Regardless of which process is ultimately implemented, the measuring within the energy data recording remains important. “The standard states that the essential consumers should be recorded and evaluated. But what exactly does essential mean?” asks Dörthe Knefelkamp. “Essential” for her is always a matter of inter-pretation. Therefore, it is important to measure objectively in order to determine the factors that influence energy demands — in order to reliably verify the assessments. If one large production machine is responsible for the majority of electrical consumption in an operation, then the company will usually have few opportunities for intervening — at least without negatively influencing production output or incurring high investment costs. In addition, the inhibition threshold for intervening in the production process is often very high. Engineering key word: “Never change a running system!”
Knowing your Consumers Pays Off
In comparison, if hall lighting using old T8 tubes represents a substantial consumer, as we found in recent years, this can be easily optimized. In order that this and other potentials can be identified, it is important to measure consumer currents at the right points. “Everyone knows the fuel consumption of their cars per gallon, but they don't know how efficiently their furnace functions or how high the energy consumption is per square meter of living space or cubic meter of spatial volume,” Karl-Heinz returns to the point. At the begin-ning, it is acknowledgeably hard when asking the question, at which points and at what depth of data do the measurements make the most sense.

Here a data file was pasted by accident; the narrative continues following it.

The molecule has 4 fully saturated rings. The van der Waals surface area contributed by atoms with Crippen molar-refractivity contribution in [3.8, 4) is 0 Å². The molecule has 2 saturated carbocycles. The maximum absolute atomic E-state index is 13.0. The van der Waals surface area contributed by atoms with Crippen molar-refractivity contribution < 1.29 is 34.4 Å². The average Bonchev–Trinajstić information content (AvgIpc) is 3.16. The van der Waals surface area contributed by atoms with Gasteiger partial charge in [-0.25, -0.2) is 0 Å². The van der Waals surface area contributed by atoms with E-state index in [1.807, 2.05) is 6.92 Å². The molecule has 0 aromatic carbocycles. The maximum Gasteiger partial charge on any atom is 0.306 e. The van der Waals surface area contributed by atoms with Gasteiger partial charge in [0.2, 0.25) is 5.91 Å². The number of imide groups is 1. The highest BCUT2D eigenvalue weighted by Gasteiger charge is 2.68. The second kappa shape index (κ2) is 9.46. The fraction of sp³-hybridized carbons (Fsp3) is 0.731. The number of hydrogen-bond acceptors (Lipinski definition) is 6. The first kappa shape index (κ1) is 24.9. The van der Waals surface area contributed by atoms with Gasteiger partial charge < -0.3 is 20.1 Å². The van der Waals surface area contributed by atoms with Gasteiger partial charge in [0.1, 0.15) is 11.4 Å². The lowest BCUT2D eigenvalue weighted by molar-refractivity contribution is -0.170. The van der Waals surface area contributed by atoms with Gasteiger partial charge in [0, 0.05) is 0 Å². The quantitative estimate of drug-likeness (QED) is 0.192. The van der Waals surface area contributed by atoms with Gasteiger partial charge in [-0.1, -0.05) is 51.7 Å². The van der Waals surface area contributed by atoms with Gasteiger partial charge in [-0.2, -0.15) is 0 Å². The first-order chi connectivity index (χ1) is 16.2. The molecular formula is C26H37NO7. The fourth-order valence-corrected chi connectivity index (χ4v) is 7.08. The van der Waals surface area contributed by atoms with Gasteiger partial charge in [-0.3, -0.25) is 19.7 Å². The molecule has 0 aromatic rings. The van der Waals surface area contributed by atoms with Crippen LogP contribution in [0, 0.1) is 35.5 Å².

Mobile measurements are a good starting point for comprehensive energy management, because at the end of the operation, there are reliable findings about where in the system stationary measuring devices should be retrofitted for the long term. “First, we have to produce a transparent image of the initial situation regard-ing energy use,” explains Dörthe Knefelkamp. The central question: are the consumers, which are presumed to be the leaders in electrical consumption, actually the consumers with the greatest potential for optimization — or is energy being used on a grand scale at completely different points?
Systematically Recording and Then Evaluating
Because a substantial recording level is automatically linked to this approach, including a number of different measuring methods and technologies, systems are needed that are able to bundle complex methods, and then visualize them. In the future, solutions will gain importance that can be set into operation with minimal installation work, and provide maximum convenience to the user.
In order to save energy, and thus costs, a systematic recording and evaluation of electrical and heating consumption is becoming more important for companies. By using an energy management system, energy-relevant processes can be detected, responsibilities can be determined, and a continuous improvement process can be initiated. In addition, energy management systems are often already a prerequisite for being able to receive rebates to the power and energy taxes or credits for renewable energy reallocation charges. In general, one should consider that energy management will be included within building automation stand-ard, but also in factory automation. There is a recognizable trend for increasingly considering systems in-stead of individual components when determining efficiencies.